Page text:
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Thread: "non"

  1. #1
    Join Date
    Jun 2009
    Vietnam, Singapore, Japan, The Middle East, UK, The Philippines & Papua New Guinea.
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    “Biffer” Boris is apparently off after three weeks as PM to see Macron & Merkel ahead of the G7. It will be a token gesture, as both M&M have already endlessly rehearsed their “Nons” & “Neins”

    Actually, this reaction throughout history has been more prevalent with the French than the Germans. But is it all that it seems?
    Answering “non” gives you the option to say “oui” later; it’s the opposite when you say “oui”, you can no longer say “non.”

    We must also not forget that the French are a people of protest, and a protest always starts with a “non.” Indeed, the French have been protesting since the citizens of Paris stormed the Bastille prison in 1789. Those first protests launched the French Revolution, bringing an end to more than 900 years of monarchical rule. In more modern times, today's “gilets jaunes” protestors took to the streets in November 2018 to march against a fuel tax hike and have continued protesting since then, marching for new causes every Saturday and demonstrating that protesting is something of a national hobby for many.

    The French Revolution was about the right of all citizens to refuse, and “non” has a quality of “revanche des petits contre les grands” that seems to satisfy the inner peasant or proletarian in every French person, of any class.

    Beyond taking to the streets, the French have also crafted a variety of ways to say “no.” “Ça risque d'être compliqué” is likely the least confrontational way of saying that a request is unlikely to be granted. “Ç'est hors de question” is perhaps the most definitive version, cutting off any hopes of arguing one’s case.

    Because often, there is hope. The French do listen, but this usually happens after they say “no” a couple of times. It takes a certain amount of faith, and sometimes a lot of talking, but you can almost always find the “yes” hiding behind a French “no”, if it’s there.

    Another aspect is that the “oui” is often hiding in the context of what is being said. This includes tone, body language, setting and situation. Countries like the US and Australia are low-context cultures where people generally say what they mean and mean what they say. However, France, like Russia and Japan, tends to be a high-context culture, where good communication is regarded as sophisticated, nuanced and layered. Messages are both spoken and read between the lines.

    One of the factors leading to this divide can be found in the numbers: apparently there are 500,000 words in the English language, but only 70,000 in French. This means that Anglophones are more likely to have the exact word to say what they want, whereas Francophones must often string together a series of words to communicate their message. This not only forces the French to be more creative with language, it also allows them to be more ambiguous with what they want to say.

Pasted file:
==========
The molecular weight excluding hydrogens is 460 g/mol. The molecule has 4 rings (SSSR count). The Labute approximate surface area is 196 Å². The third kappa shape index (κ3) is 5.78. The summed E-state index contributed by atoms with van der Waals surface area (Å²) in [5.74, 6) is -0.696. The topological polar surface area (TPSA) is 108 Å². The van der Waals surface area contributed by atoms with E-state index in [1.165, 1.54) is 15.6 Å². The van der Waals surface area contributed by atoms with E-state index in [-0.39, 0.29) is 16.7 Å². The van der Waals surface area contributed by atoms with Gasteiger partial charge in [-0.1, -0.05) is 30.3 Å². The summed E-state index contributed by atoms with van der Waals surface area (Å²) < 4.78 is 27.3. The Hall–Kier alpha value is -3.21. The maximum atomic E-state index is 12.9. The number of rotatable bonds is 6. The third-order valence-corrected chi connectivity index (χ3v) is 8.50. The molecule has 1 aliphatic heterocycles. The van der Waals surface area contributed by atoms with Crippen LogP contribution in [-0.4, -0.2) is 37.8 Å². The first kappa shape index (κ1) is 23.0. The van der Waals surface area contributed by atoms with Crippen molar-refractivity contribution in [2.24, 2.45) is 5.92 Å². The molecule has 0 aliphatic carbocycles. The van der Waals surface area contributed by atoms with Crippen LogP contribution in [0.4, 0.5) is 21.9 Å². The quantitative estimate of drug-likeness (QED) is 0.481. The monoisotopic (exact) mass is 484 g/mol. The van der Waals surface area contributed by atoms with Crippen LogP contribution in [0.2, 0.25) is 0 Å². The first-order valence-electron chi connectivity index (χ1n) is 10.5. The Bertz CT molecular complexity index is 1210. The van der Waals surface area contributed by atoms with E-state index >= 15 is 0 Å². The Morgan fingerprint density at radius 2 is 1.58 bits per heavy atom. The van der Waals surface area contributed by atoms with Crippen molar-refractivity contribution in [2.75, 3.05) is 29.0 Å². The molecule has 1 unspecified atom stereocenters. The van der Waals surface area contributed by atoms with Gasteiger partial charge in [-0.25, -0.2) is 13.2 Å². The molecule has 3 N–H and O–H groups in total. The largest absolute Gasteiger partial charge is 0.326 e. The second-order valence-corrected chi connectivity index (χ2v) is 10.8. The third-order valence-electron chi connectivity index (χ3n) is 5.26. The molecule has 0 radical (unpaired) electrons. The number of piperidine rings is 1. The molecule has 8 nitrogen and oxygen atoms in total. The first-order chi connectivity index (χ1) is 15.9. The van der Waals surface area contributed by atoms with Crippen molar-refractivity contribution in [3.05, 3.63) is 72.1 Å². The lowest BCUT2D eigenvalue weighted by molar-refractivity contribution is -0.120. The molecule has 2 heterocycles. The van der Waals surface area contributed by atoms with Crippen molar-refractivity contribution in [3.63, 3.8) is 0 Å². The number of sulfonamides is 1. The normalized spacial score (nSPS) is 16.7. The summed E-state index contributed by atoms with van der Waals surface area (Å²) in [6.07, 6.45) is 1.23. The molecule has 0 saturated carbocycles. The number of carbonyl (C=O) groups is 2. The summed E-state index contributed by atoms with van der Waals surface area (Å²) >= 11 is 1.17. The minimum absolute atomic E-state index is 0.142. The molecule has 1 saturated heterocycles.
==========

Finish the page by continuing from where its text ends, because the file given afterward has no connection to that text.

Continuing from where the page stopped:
In addition, this reliance on the word “no” doesn’t mean the French are a fundamentally negative people, either. In part, their approach starts at school. French children learn to argue a thesis, antithesis and synthesis when preparing essays, which teaches them to argue their point, argue against their own argument, then develop a summary. Consequently, later in life French business people intuitively conduct meetings in this fashion, viewing conflict and dissonance as bringing hidden contradictions to light and stimulating fresh thinking. In fact, the French “no” is often an invitation to debate, engage and better understand one another.

    Perhaps the easiest “no” to handle is the flirtatious “no”. Accompanied by a wink and a smile, it is an invitation to dialogue.
    In such an event, would Boris would be out of his depth if this scenario was forthcoming from either Mutti Merkel or Monsieur le President Macron?

  2. #2
    Join Date
    Oct 2014
    Uncanny Valley
    Thank you for the anthropological sketches, M. I was unaware of the Gallic proclivity for saying no; that no doubt is a mere prejudice brought back from the war by American GIs. ;-) And an unfair one, of course. Historically speaking, it's the Germans who usually say no when they mean yes (Are you going to invade the rest of Czechoslovakia?, for example). But Big Mother's already got most of Europe, so if she does wink mischievously, I suspect it will be because she's looking for some of that sweet, blond BoJo love. Am I too refined to say that she hardly qualifies as a piece in our times? Apparently I am not.

  3. #3
    confidentially pleased cacian's Avatar
    Join Date
    Nov 2011
    non normally is prompted by ''pourquoi pas''.
    Boris has been around for a while if anything was going to happen it would have happened by now.
    The french just want to moan because they can.
    I dislike politics.
    it may never try
    but when it does it sigh
    it is just that
    it fly

  4. #4
    Join Date
    Oct 2014
    Uncanny Valley
    Quote Originally Posted by cacian View Post
    Boris has been around for a while if anything was going to happen it would have happened by now.
    The masks are going on again this Halloween. Politics is a dirty business. I don't blame you for not liking it. But history is history. Some of us can't help but peek.

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